Last week the Columbus Association for the Performing Arts (CAPA) launched their Annual Summer Move Series in which they play a line up of beloved films at the Ohio Theatre over the course of the summer. They are showing true classics like To Kill a Mockingbird and Gone with the Wind, as well as more modern cult favorites such as Fight Club. I was pleased to see a strong list of musical movies among CAPA’s list, such as West Side Story, Funny Girl, The Sound of Music and The Wizard of Oz. I love that these movies have continued to capture the attention of audiences in all age groups. Even the technology-driven kids of today know the words to “Do Re Mi,” and enjoy these movies despite their lack of CGI.
However, popular opinion dictates that none of these movies would survive today, but I beg to differ. Looking at pop culture over the past 50 years, musicals (and more specifically dance) have certainly evolved. Yet they continue to be loved. West Side Story stands out as a revolutionary movie in terms of bringing stylized dance into the mainstream in the 60s. Then John Travolta single handedly made it cool to be a male dancer in the 70s. There was an obvious spike of interest in dance in the 80s with Footloose and Dirty Dancing. Even the 90s had everyone moving with the “Macarena” and those catchy boy band dance moves. In the new millennium, the lines have blurred between musicals, movies, dance and radio music. People are searching for a perfect hybrid of all these elements; a musical version of their favorite movie written by a top 40 artist and performed by the casts of American Idol and So You Think You Can Dance.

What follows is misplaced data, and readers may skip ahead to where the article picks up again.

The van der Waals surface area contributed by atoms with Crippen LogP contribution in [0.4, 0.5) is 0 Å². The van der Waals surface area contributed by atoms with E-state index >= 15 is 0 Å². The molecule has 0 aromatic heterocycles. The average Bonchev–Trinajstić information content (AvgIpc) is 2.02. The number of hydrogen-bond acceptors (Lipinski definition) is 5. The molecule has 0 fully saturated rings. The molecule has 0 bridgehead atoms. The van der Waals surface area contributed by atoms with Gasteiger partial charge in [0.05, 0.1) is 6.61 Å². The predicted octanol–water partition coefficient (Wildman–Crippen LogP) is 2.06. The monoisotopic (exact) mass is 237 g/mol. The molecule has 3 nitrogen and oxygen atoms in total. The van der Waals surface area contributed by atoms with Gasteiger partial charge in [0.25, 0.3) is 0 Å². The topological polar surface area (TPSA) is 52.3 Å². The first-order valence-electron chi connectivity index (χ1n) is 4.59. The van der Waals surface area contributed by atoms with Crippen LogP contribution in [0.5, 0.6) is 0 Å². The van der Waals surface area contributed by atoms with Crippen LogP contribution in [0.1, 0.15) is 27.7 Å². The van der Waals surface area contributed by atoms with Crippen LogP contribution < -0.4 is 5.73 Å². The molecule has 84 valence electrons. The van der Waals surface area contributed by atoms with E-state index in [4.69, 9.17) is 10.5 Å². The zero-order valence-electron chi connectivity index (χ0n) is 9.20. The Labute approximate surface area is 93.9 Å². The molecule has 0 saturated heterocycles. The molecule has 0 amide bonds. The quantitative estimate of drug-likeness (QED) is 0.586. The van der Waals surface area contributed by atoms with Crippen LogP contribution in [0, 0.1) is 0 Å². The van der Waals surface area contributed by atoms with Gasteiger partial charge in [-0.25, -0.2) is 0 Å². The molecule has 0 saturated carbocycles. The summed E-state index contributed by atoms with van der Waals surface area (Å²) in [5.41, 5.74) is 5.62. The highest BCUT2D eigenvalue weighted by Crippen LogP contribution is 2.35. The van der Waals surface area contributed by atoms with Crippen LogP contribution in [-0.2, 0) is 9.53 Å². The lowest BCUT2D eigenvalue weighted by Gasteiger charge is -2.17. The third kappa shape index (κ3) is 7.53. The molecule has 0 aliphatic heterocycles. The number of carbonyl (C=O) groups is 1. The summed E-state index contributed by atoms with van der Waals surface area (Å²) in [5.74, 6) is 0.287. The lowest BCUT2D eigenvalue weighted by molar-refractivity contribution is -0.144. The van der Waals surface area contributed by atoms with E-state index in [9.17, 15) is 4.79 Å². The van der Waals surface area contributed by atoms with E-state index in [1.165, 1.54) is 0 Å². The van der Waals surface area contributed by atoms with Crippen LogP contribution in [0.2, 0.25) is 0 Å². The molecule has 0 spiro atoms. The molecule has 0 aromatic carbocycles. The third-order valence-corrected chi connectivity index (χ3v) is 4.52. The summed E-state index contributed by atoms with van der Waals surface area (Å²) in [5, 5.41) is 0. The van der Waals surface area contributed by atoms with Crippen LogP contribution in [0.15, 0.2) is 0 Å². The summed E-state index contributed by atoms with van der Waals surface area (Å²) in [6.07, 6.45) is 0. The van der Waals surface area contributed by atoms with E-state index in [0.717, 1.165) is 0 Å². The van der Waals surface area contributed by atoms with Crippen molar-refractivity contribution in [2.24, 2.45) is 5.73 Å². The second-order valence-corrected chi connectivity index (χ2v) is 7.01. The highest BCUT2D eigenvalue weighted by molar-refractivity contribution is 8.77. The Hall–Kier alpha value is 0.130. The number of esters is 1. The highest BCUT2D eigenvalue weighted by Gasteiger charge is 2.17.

I don’t think this is necessarily a bad thing. The performing arts are always evolving but they are always loved. Today, technology is dictating how we are exposed to art, but true talent still reigns. We can digitally alter Natalie Portman’s body into the most perfect arabesque and auto-tune the kids of Glee, but it’s never quite as impressive as knowing that someone can actually do those things live without the assistance of technology. Look at how many videos there are on YouTube of one person sitting in front of their computer playing guitar or premiering their original choreography or executing 27 consecutive pirouettes. People want to see talent, and it is clear that that will never change.
What’s your stance on this matter? Has there been a dance movie in recent years that really moved you with its talent, or one that disappointed you with its lack there of?